Sunday, January 4, 2015

DESYRE "Warning Of The Night"

(c) 2009 G.L.A.M. Nation Records

  1. Warning Of The Night
  2. Dreams
  3. Can't Let Go
  4. Yule Night Brightness
  5. Calling
  6. Mr. Hyde In Delite
  7. Ransom
  8. No One Knows
  9. Undoings Of My Life
  10. The Battle
  11. Burning In The 3rd Degree

Mazi Bee--Vocals, Lead Guitar
Coco Tommy--Lead Guitar, Backing Vocals
Mike Seeker--Bass, Backing Vocals
Jayce Prime--Drums, Percussion

It's not often that I "want to like" a band. By that, I mean that rarely do I get a CD from someone I have talked with, that I enjoyed getting to know, and just hoped and prayed that the CD was good because I really like the person. I was in that situation with Desyre's debut effort, Warning Of The Night, because I had met and chatted with Mazi Bee on-line, and found him to be a very likeable guy, very dedicated to his music and band, not to mention very dedicated to the task of spreading the Gospel through his music. When he told me the band was recording their debut CD, I pre-ordered it, anxious to get it in my hands and give it a few spins. I couldn't wait to like this CD.

Sadly, my desire to like it does not match up with what I actually feel about it.

It is not that the music is bad, because it is not. In fact, the musicianship on the CD is very good for the most part. The guitars, especially, have a great glam/hair metal feel to them, and this band knows exactly the sound they are after, even labelling their sound "Hair Metal Madness" (also the title of their first demo) on the inlay of the digi-pack. The rhythm section is pretty tight, also, although the sound of the drums is a bit "echoey" (is that a word?) and hollow at times, which I attribute to what was likely a very small redording budget. Even the song structure is generally sound and very much a throwback to the 1980's. Lyrically, for those who find these things important, the band is also very up-front about their faith and only occasionally struggle with translation from their native Finnish to English. All of these things are average to above average, or even very good, as in the guitar department.

The vocals are a completely different story.

Part of the problem, again, is the limited recording budget. The vocals alternate between being too out front and almost buried in the mix. For example, on ""Yule Night Brightness", a Christmas metal song, Mazi's vocals are so low on the verses that I honestly can't make out what he is saying without the lyrics sheet. The chorus is fine, but the verses are just a mish-mash of mumbling in Finnish-accented English and very hard to make out. Mazi also falls out of key on several occasions, which I am not 100% sure in unintentional. When he is on, he has a pretty good, if somewhat limited range-wise, voice for this type of material, and pulls some of these songs off very well. Some, however, are rendered almost unlistenable by the clash between Mazi's lead vocals and the also frequently off-key backing vocals. To his credit, Mazi has been very respectful of the criticism he has received about the vocals, and he vows that they will be better on the next album (which is being recorded as I review this effort).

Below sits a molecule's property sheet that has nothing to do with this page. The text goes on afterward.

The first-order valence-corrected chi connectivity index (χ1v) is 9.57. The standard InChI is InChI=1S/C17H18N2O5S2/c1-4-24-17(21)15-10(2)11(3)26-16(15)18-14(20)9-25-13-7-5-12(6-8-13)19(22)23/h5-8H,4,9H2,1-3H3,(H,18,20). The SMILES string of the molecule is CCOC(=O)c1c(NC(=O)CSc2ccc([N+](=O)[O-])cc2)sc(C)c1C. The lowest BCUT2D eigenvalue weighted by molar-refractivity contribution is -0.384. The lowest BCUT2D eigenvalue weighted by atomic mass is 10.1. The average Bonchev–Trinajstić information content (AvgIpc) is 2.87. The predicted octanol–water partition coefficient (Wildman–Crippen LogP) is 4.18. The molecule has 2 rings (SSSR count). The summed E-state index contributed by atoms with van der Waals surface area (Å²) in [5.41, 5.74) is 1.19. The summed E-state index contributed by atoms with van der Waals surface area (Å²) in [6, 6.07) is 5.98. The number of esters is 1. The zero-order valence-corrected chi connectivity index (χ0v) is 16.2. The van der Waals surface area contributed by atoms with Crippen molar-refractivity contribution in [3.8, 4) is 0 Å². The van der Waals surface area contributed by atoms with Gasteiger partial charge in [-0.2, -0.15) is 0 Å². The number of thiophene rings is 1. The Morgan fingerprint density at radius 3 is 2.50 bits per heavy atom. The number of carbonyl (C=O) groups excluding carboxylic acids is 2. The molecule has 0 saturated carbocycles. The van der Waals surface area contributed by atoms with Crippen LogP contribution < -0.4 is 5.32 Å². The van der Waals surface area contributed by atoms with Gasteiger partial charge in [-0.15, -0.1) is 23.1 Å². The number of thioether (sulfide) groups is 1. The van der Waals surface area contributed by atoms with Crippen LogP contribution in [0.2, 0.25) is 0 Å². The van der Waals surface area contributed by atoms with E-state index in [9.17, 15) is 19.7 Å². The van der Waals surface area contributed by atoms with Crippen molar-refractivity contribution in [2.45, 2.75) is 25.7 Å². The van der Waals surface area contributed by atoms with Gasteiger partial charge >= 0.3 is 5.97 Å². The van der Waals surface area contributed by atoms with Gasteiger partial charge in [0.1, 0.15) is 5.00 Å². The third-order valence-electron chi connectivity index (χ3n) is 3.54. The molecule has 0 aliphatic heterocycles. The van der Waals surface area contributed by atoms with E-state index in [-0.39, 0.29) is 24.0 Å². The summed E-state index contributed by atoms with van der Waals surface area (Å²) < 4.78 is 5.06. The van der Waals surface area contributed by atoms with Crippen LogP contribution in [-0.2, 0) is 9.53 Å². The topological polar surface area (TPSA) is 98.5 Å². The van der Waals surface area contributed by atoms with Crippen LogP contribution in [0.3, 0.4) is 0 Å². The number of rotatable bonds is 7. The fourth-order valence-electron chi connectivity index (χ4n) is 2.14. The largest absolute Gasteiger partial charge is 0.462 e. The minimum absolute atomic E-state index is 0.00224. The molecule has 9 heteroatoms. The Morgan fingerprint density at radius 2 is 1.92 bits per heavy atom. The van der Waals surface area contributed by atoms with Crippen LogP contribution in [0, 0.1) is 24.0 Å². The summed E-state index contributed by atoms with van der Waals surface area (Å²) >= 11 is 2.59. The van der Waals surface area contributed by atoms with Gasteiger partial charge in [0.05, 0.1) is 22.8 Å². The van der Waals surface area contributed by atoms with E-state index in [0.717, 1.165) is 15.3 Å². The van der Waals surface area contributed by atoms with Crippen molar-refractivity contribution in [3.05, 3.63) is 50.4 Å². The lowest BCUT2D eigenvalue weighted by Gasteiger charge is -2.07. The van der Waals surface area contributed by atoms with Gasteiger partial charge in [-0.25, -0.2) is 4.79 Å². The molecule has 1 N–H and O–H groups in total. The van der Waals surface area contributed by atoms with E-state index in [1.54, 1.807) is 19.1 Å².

Some of the songs are very strong in their structure, performance, and sound. I think the up-tempo rocker "The Battle" is probably the best song on the disc and Mazi's vocals actually sound incredibly on-key and on-target here. Perhaps the mid-to-lower register most of this song is performed in is where he is more at home. "Burning In The 3rd Degree" is actually a cover song and is another good track with some solid lead guitar work and touches of 80's New Wave-ish keyboards, which is logical since the song is a lesser-known track from the Terminator soundtrack originally performed by Tahnee Cain & the Trianglz (tell me that isn't a New Wave name!). There is a hidden track at the end of "3rd Degree" which is actually a Finnish-language version of "The Undoings Of My Life", which is, in both forms, a fairly decent mid-tempo number that gives Mazi and Coco some time to flash their guitar talent and again finds Mazi singing in a more comfortable middle range and not straining to hit higher notes he struggles with.

The packaging is pretty good for an indy product, with full lyrics, photos, credits, and thank you's. Again, I hate digi-packs, but since there is nothing I can do about it, I will stop my commentary there.  One little added bonus for those of us who pre-ordered the album was this sticker which came with the disc.

Overall, I think the potential is there and the love for this sound and style of music is definitely present. Also, most importantly, the heart for the band as a ministry is strong, which cannot be understated. There are just some kinks to be worked out. Had this been a self-professed demo, I think it would have been more kindly accepted by most people, as we all know demos quite often sound nothing like the finished product. For this to be a first studio effort can be looked at as either a really bad offering with nowhere for the band to go, or as a starting point for the band to build. I choose to go with the latter.

Rating: Turn this down to 4.5 but keep an eye and ear out, because I truly feel the next effort will be far superior.

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